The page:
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Tag Archives: history of economic thought

Lifting singles out of poverty in canada

I’ve written a report for the Institute for Research on Public Policy about social assistance—specifically, about social assistance for employable single adults without dependants. A ‘top 10’ overview of the report can be found here. Nick Falvo is a Calgary-based research consultant with a PhD in Public Policy. He has academic affiliation at both Carleton University and Case Western Reserve University, and is Section Editor of the Canadian Review of Social...

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Why Keynes was a socialist

In an important new book Keynes Against Capitalism: His Economic Case for Liberal Socialism (Routledge, 2019) James Crotty argues that Keynes was a socialist who advocated a much more radical economic agenda than most mainstream economists and political analysts realize. Based on a very close reading of Keynes’ work, Crotty argues that core Keynesian economic ideas should inform democratic socialism today. The conventional wisdom assimilated into mainstream perspectives is that...

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Why Keynes was a socialist

In an important new book Keynes Against Capitalism: His Economic Case for Liberal Socialism (Routledge, 2019) James Crotty argues that Keynes was a socialist who advocated a much more radical economic agenda than most mainstream economists and political analysts realize. Based on a very close reading of Keynes’ work, Crotty argues that core Keynesian economic ideas should inform democratic socialism today. The conventional wisdom assimilated into mainstream perspectives is that...

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Finance, Class, and the Birth of Neoclassical Economics: The Marginalist Revolution Revisited — Yair Kaldor

Value theory in economics. Economic Sociology and Political Economy Finance, Class, and the Birth of Neoclassical Economics: The Marginalist Revolution Revisited Yair Kaldor | PhD candidate in the sociology department at the University of Wisconsin-Madison, and a member of Koah LaOvdim (“Power to the Workers”), an Israeli labor union.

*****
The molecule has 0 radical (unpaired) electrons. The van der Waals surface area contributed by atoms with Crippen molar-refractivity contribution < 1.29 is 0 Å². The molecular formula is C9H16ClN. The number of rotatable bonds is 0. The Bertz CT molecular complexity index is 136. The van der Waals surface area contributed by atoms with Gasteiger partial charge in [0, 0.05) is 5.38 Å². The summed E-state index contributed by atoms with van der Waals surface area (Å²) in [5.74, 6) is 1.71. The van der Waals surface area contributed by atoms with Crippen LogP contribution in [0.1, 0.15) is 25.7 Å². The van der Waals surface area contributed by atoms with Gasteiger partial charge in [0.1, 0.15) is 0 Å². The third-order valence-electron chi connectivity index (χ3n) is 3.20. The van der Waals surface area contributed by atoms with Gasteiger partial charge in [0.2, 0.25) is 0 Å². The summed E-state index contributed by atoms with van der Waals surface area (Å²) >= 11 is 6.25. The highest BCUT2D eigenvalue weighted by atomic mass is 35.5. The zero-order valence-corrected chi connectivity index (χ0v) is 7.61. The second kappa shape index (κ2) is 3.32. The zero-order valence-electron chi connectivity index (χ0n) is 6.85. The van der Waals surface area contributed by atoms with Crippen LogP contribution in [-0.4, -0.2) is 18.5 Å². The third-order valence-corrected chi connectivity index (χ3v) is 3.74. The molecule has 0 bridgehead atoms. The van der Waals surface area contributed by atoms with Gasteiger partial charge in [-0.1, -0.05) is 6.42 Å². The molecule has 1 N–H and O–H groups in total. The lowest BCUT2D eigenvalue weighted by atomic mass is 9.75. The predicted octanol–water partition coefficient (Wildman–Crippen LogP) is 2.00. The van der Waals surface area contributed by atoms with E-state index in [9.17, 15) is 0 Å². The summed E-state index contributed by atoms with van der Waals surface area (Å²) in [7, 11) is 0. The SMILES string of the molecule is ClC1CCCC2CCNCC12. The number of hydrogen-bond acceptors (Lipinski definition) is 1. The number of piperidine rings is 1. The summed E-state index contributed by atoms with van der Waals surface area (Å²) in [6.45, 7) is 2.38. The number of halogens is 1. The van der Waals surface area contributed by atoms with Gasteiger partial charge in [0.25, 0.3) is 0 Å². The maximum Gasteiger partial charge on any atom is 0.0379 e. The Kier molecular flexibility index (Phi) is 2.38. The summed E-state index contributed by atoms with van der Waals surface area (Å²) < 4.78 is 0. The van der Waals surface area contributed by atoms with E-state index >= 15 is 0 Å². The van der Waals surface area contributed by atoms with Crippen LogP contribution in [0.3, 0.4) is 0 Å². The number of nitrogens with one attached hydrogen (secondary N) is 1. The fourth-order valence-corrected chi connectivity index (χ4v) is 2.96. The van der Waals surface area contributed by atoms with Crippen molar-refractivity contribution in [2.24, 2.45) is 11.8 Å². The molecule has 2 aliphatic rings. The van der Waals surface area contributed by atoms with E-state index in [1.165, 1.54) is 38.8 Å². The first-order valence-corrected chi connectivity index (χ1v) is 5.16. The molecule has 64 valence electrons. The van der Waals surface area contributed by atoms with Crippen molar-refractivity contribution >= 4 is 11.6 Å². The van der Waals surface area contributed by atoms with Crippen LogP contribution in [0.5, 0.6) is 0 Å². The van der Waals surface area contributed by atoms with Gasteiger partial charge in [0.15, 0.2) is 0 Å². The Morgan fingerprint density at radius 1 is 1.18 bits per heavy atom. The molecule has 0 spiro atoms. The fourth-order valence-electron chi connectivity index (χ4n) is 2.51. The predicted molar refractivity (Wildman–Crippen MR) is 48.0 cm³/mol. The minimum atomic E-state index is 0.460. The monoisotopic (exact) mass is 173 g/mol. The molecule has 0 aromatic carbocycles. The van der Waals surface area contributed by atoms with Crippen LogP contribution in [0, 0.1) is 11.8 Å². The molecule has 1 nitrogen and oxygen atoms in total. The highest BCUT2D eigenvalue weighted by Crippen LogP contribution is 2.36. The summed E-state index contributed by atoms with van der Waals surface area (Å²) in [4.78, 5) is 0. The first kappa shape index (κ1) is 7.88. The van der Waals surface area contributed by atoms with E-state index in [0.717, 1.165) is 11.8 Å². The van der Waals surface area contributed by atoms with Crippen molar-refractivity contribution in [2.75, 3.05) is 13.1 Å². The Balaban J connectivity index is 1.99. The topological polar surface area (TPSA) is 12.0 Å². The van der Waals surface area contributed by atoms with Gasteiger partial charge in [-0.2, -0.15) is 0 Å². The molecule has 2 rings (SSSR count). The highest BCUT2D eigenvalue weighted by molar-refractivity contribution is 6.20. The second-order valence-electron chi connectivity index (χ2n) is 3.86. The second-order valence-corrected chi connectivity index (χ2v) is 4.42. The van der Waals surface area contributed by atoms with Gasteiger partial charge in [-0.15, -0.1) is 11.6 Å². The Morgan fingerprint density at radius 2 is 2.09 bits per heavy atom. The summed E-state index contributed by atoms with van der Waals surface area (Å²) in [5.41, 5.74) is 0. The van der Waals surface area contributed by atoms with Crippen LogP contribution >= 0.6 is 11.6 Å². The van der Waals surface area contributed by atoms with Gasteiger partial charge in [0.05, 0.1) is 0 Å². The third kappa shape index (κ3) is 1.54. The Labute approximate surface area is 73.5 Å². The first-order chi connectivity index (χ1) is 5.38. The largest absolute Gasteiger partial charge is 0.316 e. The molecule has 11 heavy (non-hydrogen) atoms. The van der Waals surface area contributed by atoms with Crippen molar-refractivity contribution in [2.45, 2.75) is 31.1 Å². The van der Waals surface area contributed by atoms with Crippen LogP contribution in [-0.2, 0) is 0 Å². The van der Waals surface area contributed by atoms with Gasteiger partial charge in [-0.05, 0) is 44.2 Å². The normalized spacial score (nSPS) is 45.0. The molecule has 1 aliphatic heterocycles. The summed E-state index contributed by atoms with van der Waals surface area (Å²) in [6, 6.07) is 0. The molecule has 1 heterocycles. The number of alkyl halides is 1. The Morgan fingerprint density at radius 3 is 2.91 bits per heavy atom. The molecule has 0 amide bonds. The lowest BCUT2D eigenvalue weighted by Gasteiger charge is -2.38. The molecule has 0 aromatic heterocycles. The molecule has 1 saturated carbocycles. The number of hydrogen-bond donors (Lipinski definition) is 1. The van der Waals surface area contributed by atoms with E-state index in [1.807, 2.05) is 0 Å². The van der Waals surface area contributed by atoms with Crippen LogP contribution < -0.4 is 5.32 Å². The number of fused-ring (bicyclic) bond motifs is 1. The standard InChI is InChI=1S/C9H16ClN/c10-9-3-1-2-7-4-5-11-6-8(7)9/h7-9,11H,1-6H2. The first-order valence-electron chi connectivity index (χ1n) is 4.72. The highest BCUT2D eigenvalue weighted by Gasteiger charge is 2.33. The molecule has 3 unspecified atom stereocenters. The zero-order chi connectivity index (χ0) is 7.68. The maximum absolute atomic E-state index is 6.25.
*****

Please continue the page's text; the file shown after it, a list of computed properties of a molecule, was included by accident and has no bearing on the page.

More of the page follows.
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Lars P. Syll — Arrow-Debreu and the Bourbaki illusion of rigour

It's about mathematical economics and its limitations. Don't let the title scare you off. Not at all wonkish (no math), although it helps if have some background in the controversy.Basically, it's Plato (formalism) versus Aristotle (empiricism). Most mathematicians today are Platonists, while most scientists are Aristotelians. But that is another story.Lars P. Syll’s BlogArrow-Debreu and the Bourbaki illusion of rigour Lars P. Syll | Professor, Malmo University

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Merijn Knibbe — Thomas Sargent discovered his inner Marxist. Really. Two graphs.

The ‘Matching functions’ mentioined in the quote explain unemployment by assuming that finding a job or a worker takes time. And this does explain unemployment – part of it (2%-point?). The rest must be explained by crises and the inability of the market system to create jobs. As is clear from comparing graph 2, short-lived crises cause lower levels of job creation and higher levels of job destruction. Basically, these swings are not even that large. But together they lead to a fast...

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William McColloch — On Sraffa and the History of Economic Thought

What should the purpose of studying the history of economic thought be? Piero Sraffa explains it.The post is short and important in the study of history of thought, not only economic thought.Sraffa's answer is consistent with Randall Collins, The Sociology of Philosophies: A Global Theory of Intellectual Change.Naked KeynesianismOn Sraffa and the History of Economic ThoughtOpening comments, "Roundtable on Sraffian Economics as Part of the Radical Political Economics Tradition," URPE 50th...

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Value Creation vs Value Extraction in Today’s Economy

Book Review Mariana Mazzucato. The Value of Everything: Making and Taking in the Global Economy. Allen Lane. 2018. The playwright Oscar Wilde quipped that a cynic is a person who “knows the price of everything and the value of nothing.” As Mariana Mazzucato argues in her important and stimulating new book, “The Value of Everything,” that adage could be applied to the vast majority of mainstream, neo-classical economists. Mazzucato is the author of the previous bestseller, The Entrepreneurial...

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The introduction and evolution of child benefits in Canada

Allan Moscovitch and I have co-authored a blog post that looks at the history of child benefits in Canada. Points made in the blog post include the following: -Child benefits can reduce both poverty and homelessness. -When child benefits began in Canada after World War II, one major motivating factor for the federal government was to avoid recession. Another was to fend off social unrest (i.e. Canada’s growing labour movement and the growing popularity of the CCF). The full blog post can be...

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